Moshi, another JSON Processor

It’s rare for a programmer to get to work on the same problem twice. Either the first is good enough and you’re done, or it wasn’t and…

It’s rare for a programmer to get to work on the same problem twice. Either the first is good enough and you’re done, or it wasn’t and you’re foolish to try again. Circumstance and hubris have given me two opportunities to make another attempt.

Guice, a Dependency Injector

When I started at Square in 2012, the Android team was using Google Guice for dependency injection. I’d contributed to Guice and so it was nice to use familiar code at my new job. But there was a problem: Guice was too slow for mobile. Even the newest Gingerbread devices weren’t fast enough.

Dagger, another Dependency Injector

I proposed fixing the problem by switching from the reflection-based Guice to a new codegen-based dependency injector that we’d create. I started the prototype that would become Dagger. It was a lot easier to build something the second time! I knew which features were important and which could be left out. Dagger 1.0 borrowed Guice’s core features and made them simpler and faster.

Google has since taken over Dagger development. They’ve expanded its API and improved its performance.

Gson, a JSON processor

I’d also contributed to Google Gson, which Square uses for JSON encoding and databinding. As with Guice, it’s nice to use something I’ve worked on and am proud of. Gson is fast, secure, and easy to get started with. It has a flexible databinding model that scales up to sophisticated use cases.

But the more I use Gson, the more a few old mistakes annoy me. For example, Gson’s default date format is broken:

Date epoch = new Date(0);
String epochJson = new Gson().toJson(epoch);
// "Dec 31, 1969 7:00:00 PM"

The encoded date doesn’t have a time zone so data are corrupted when the encoder and decoder don’t share a time zone. This frustrating part of this bug is that it’s also dangerous to fix: we don’t know what applications are expecting the current format and we don’t know what will break if we change it. (Gson will read RFC 3339 dates like 1970–01–01T00:00:00Z by default).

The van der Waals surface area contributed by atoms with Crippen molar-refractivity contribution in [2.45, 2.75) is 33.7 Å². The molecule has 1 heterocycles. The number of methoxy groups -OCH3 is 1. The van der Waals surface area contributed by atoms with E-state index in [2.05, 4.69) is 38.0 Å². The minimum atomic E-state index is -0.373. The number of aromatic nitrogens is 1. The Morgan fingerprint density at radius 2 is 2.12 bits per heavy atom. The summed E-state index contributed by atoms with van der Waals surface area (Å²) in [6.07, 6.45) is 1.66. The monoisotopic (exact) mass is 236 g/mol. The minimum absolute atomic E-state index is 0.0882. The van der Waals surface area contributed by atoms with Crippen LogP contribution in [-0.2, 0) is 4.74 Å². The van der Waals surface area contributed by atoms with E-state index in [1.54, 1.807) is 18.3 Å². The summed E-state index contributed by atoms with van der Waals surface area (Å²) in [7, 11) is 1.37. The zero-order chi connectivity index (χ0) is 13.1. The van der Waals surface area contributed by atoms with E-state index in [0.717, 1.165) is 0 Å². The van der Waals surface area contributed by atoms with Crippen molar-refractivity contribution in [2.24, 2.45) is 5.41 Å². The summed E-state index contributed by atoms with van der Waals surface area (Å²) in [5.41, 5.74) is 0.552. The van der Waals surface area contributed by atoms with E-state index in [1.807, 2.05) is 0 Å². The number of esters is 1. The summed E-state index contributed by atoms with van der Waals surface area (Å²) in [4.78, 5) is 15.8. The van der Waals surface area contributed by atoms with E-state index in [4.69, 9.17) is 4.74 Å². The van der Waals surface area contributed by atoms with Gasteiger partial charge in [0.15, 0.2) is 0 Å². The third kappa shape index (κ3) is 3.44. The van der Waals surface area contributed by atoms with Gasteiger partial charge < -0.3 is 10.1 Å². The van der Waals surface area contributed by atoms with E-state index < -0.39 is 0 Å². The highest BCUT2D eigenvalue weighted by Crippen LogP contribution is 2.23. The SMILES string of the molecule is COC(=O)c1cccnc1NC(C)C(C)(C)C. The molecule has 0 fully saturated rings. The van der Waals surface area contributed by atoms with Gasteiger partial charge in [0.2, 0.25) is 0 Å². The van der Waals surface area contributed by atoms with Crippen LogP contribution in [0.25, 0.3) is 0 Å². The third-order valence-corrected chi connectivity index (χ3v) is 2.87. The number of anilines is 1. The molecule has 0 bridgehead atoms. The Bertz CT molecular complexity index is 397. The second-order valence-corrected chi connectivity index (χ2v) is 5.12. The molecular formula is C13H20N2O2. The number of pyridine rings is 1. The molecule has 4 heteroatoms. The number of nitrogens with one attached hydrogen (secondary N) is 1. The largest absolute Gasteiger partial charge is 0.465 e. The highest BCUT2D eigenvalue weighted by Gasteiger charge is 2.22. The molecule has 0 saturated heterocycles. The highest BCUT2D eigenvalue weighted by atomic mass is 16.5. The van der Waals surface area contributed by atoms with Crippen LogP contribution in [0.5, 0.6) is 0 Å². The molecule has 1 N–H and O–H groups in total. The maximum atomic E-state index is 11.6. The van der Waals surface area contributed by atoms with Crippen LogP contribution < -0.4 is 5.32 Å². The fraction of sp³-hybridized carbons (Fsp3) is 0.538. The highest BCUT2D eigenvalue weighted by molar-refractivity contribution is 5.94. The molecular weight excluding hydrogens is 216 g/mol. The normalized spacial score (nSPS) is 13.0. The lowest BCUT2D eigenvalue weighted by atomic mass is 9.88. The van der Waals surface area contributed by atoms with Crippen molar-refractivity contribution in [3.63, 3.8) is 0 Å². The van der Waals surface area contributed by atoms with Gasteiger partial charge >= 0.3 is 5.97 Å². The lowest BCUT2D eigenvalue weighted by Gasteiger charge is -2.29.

Another wrinkle is how the library responds to bad input. When you use Gson.fromJson() to convert a string to JSON it’s always lenient. It considers {a=TRUE} to be equivalent to {"a":true}. It also returns normally for invalid inputs like the empty string and null. This hides bugs but fixing it could break existing applications.

Introducing Moshi

18 months ago Jake, Scott, and I created Moshi in an attempt to borrow some of Gson’s core ideas and make them simpler and faster. We wanted a library that was small, efficient, and safe by default.

Moshi tries to prevent errors when encoding and can detect errors when decoding. For example, if you add a java.util.UUID field to one of your model objects Moshi will complain unless you explicitly register an adapter for that type. That way you won’t inadvertently leak JDK implementation details into your JSON data.

IllegalArgumentException: Platform class java.util.UUID requires explicit JsonAdapter to be registered
  at com.squareup.moshi.ClassJsonAdapter$1.create()
  at com.squareup.moshi.Moshi.adapter()

Similarly, Moshi has a strict mode that fails on unused fields. This is a great option to enable for integration testing!

JsonDataException: Cannot skip unexpected STRING at $.fullNane
  at com.squareup.moshi.JsonUtf8Reader.skipValue()
  at com.squareup.moshi.ClassJsonAdapter.fromJson()
  at com.squareup.moshi.JsonAdapter.fromJson()

We’ve been quietly completing Moshi’s feature set and improving its performance. With the recent 1.4 release we added support for JSON values which convert your objects into either a byte stream or a memory model.

If you’re building a new application and need JSON, please consider Moshi. It’s ready.

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